7 Steps to Choose The Right Coach For You
For many business owners, having made the decision that they’d like some coaching to help them achieve their goals quicker and easier, the next big challenge is to figure out who’s the RIGHT coach for them. Making the decision to work with a coach isn’t one that many clients take lightly, it’s an investment of both money and (perhaps more importantly) time, and you want to feel confident that you’re going to get results.
So here are 7 questions to consider when trying to find the right coach for you:
1. What’s their business and lifestyle like? If you’re going to take advice from someone on how to grow and develop your business, then how they’ve built their own business will give you a key insight into what to expect from working with them. Businesses are as different and individual as their owners, so their model won’t necessarily be what’s right for you, (for example I travel for 12 weeks a year, this wouldn’t be right for many of my clients but the fact I run my own business like that gives them confidence that I can help them comfortably achieve 6 or 8 or 20 weeks a year in their own businesses) You want to respect and admire how they run their business and how they balance their lifestyle. Do they seem clear and confident in their meetings with you? Do you feel they have a work-life balance you might like to emulate? Do they respond to your messages and enquiries promptly? Do they have clear systems and paperwork in place? If so, it stands to reason they can help you get to a similar place.
2. What are their values? This follows on closely from the last point, as their lifestyle will give you the clearest indicator of what their values are, but it’s really important to have a good values-fit with your coach. Your values drive how you interact with the world and how you build your lifestyle, and if there’s a values conflict between you and your coach it will be harder for you to get results. Ascertaining someone’s values is usually an instinctive process rather than an outright question, you can tell a lot from how someone interacts with you, the language they use, the lifestyle they lead and how the run their business, but if you’re unclear then don’t be afraid to ask them. Don’t be afraid to ask them WHY they do what they do, why they became a coach and what drives them. This should give you a good indicator of whether they’ll be a good fit. Not every coach is the right fit for every client. (For the record our values at KayleighAlexandra are: To be open and honest, to act with integrity, to get results, to build relationships, to be passionate about what we do and to believe in and support our clients. If I don’t feel I can uphold ALL of those for a potential client I’ll be the first person to refer them to a different coach who’s better suited for their goals and needs.)
3. How do they work? It’s worth having a think about how that coach likes to work, for many coaches (like us) packages are bespoke to the client and tailored to meet their needs, however some coaches will work in a certain way, with a certain medium and with a set programme. If for example someone only coaches via telephone but you know you’re someone who really gets the most from face to face that’s probably not a great fit. Equally if someone will only work face to face and you’re based an hour’s drive away and your biggest challenge right now is time, then perhaps a coach willing to work via skype/phone would suit you much better. I have clients who excel in a 1:1 environment, and then equally I have clients who get the most benefit from group coaching where they can bounce off the other people in the group too. Have a think about what will work best for you, and then check that the coach is able to accommodate that within their structure. Many coaches will offer a hybrid approach and be able to accommodate your needs.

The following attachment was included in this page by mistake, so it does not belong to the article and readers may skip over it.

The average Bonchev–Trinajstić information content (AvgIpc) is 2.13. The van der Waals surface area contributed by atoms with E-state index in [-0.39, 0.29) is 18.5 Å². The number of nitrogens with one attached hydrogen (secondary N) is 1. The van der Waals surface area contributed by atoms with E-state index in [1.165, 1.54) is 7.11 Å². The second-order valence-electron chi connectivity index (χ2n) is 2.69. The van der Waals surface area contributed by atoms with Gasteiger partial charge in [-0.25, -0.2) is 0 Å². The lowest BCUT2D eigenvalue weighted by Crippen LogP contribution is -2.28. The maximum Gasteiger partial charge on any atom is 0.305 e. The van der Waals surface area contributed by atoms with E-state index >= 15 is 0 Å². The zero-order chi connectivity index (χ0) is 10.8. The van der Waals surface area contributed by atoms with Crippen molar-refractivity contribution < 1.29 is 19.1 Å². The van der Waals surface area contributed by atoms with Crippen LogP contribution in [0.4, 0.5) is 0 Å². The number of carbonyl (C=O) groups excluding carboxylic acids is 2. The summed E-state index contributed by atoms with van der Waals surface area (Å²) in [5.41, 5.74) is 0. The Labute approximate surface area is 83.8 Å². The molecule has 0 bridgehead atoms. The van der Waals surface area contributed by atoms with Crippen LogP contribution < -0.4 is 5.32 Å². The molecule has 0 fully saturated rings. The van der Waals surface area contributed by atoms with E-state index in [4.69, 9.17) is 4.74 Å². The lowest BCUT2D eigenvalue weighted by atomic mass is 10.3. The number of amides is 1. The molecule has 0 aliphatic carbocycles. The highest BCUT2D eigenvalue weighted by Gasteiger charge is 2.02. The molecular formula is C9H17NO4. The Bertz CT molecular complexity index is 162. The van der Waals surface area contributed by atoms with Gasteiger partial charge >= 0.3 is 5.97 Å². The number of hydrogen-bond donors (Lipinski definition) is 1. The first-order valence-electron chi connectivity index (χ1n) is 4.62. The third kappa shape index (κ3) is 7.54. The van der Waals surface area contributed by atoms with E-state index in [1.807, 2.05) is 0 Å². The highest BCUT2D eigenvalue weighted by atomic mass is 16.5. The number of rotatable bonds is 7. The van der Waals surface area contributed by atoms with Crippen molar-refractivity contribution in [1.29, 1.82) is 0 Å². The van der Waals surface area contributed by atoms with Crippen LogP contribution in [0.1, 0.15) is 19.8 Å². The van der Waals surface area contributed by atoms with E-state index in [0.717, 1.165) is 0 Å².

4. How confident are they about creating results? You always want to be working with a coach who’s confident in their abilities and who feels confident they can create results for you. Do they offer a guarantee? Are they flexible on their contracts? Or are they looking to lock you in for 12 months regardless of whether you feel like you’re getting value from each session as you go? Don’t get me wrong I’m not saying contracts are bad per-se, coaching isn’t an overnight solution it’s a process and takes time, and we as coaches have businesses to run too, I won’t work with anyone who’s not looking to commit to the coaching process for less than 6 months because that in itself shows me they’re serious about getting results, however I always offer a value guarantee; I’m so confident that I deliver massive value and results that if at any time a client didn’t feel that they were getting value from our sessions I’d release them from that contract no questions asked. Equally, if I don’t feel a client’s putting in the work or committing to the coaching process, I reserve the right to terminate that contract early – I have no interest in working with half-hearted clients!